Business, education leaders blast House cuts to big universities

Wayne State University | Susan J. Demas

Business leaders from across the state and the University Research Corridor (URC) of Wayne State University, Michigan State University and University of Michigan say that the House budget plan for higher education “picks winners and losers.”

House Republicans passed House Bill 4400 last week that would better fund universities with more in-state students for Fiscal Year 2022 using a per-resident student formula, leaving two of the state’s larger research universities with budget cuts. 

U of M-Ann Arbor would see a 12.2% budget cut, $39.5 million less, and Wayne State University would see a 4% budget cut, or $8.2 million less, from the FY ‘21 budget. MSU would see a 1.2% increase.

The three universities in the Upper Peninsula will not see any change to their state funding and the other nine universities will see an increase in funding ranging from 1.2% to 10%. The funding will largely be redistributed among universities, as the total House Higher Education budget will not see an increase. 

“I know how important it is for all universities to get increases this year, especially with the extra costs that have been incurred by keeping students, faculty and staff safe during this COVID pandemic,” said Mike Jandernoa, 42 North Partners founder. “I don’t agree with the House bill that cuts funding for research universities. But I do believe strongly that the gaps between the funding of the universities need to be much closer, with research universities receiving a premium.”

Jandernoa, who is a long-time donor for Republican candidates, donated $20,000 to the House Republican Campaign Committee on April 16, according to the Michigan Secretary of State.

During a press conference Monday, business leaders and the URC shared support for the GOP Senate-passed plan, which mirrors Democratic Gov. Gretchen Whitmer’s executive budget recommendation, to increase one-time funding by 2% for all of Michigan’s state universities.

GOP-led Legislature axes Whitmer programs, reduces federal COVID funding in budgets

It’s a budget under which all students at all 15 universities benefit and would set up businesses and our state to benefit. Unfortunately, the budget passed by the House is very different. It picks winners and losers and will have a negative effect on students, businesses and Michigan’s economic future,” URC Executive Director Britany Affolter-Caine said.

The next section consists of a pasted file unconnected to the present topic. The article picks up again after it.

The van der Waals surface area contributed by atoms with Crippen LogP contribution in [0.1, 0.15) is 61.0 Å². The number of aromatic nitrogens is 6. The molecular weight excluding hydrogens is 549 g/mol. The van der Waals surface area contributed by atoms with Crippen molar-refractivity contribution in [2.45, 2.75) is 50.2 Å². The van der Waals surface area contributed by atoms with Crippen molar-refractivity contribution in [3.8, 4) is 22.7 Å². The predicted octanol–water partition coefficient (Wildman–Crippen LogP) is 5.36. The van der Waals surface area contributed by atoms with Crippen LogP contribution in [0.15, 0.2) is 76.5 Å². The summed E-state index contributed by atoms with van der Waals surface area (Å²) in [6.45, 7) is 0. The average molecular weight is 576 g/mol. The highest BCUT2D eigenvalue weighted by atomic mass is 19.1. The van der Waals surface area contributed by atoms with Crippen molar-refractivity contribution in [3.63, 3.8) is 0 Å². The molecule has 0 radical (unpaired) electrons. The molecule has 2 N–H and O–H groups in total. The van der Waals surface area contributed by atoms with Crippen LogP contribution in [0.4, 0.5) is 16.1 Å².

The speakers at Tuesday’s press conference said this change will make it harder for Michigan’s research universities to attract out-of-state students, which could be detrimental to the state’s talent pipeline. 

“We’ve been in a state where our birth rate has been declining. So the number of students in our K-12 system is much smaller than we need to continue to grow in higher education,” said Paul Glantz, Emagine Entertainment co-founder. “We need to bring in out-of-state students to help support the jobs that are open today and the jobs that will be open in the next five to 10 years. So, this idea of deprioritizing out-of-state students at this time, with the baby boomers wanting to retire, is not at all reasonable and would really hurt our competitive advantage in our state.”

Last week, both the House and Senate passed their budget plans and the bills will next go through the conference committee process involving members from both chambers for negotiations. 

Allison Donahue
Allison R. Donahue covers education, women's issues and LGBTQ issues. Previously, she was a suburbs reporter at the St. Cloud Times in St. Cloud, Minn., covering local education and government. As a graduate of Grand Valley State University, she has previous experience as a freelance researcher for USA Today and an intern with WOOD TV-8. When she is away from her desk, she spends her time going to concerts, comedy shows or getting lost on hikes in different places around the world.